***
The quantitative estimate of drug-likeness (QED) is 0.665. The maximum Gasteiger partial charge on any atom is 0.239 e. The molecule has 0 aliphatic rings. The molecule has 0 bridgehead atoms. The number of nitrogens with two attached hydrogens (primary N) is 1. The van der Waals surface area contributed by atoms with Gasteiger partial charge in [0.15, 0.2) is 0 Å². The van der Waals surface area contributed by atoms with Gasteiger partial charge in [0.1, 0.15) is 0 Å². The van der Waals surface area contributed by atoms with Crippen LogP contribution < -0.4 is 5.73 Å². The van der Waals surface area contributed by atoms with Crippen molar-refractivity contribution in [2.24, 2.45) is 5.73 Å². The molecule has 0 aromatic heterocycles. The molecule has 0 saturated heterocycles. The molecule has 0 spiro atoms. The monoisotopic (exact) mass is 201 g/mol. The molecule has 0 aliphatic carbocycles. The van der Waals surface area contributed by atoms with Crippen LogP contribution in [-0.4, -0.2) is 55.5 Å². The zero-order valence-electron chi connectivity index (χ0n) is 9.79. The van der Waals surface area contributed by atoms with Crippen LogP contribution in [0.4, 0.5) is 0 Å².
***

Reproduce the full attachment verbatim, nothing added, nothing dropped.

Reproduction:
The quantitative estimate of drug-likeness (QED) is 0.665. The maximum Gasteiger partial charge on any atom is 0.239 e. The molecule has 0 aliphatic rings. The molecule has 0 bridgehead atoms. The number of nitrogens with two attached hydrogens (primary N) is 1. The van der Waals surface area contributed by atoms with Gasteiger partial charge in [0.15, 0.2) is 0 Å². The van der Waals surface area contributed by atoms with Gasteiger partial charge in [0.1, 0.15) is 0 Å². The van der Waals surface area contributed by atoms with Crippen LogP contribution < -0.4 is 5.73 Å². The van der Waals surface area contributed by atoms with Crippen molar-refractivity contribution in [2.24, 2.45) is 5.73 Å². The molecule has 0 aromatic heterocycles. The molecule has 0 saturated heterocycles. The molecule has 0 spiro atoms. The monoisotopic (exact) mass is 201 g/mol. The molecule has 0 aliphatic carbocycles. The van der Waals surface area contributed by atoms with Crippen LogP contribution in [-0.4, -0.2) is 55.5 Å². The zero-order valence-electron chi connectivity index (χ0n) is 9.79. The van der Waals surface area contributed by atoms with Crippen LogP contribution in [0.4, 0.5) is 0 Å².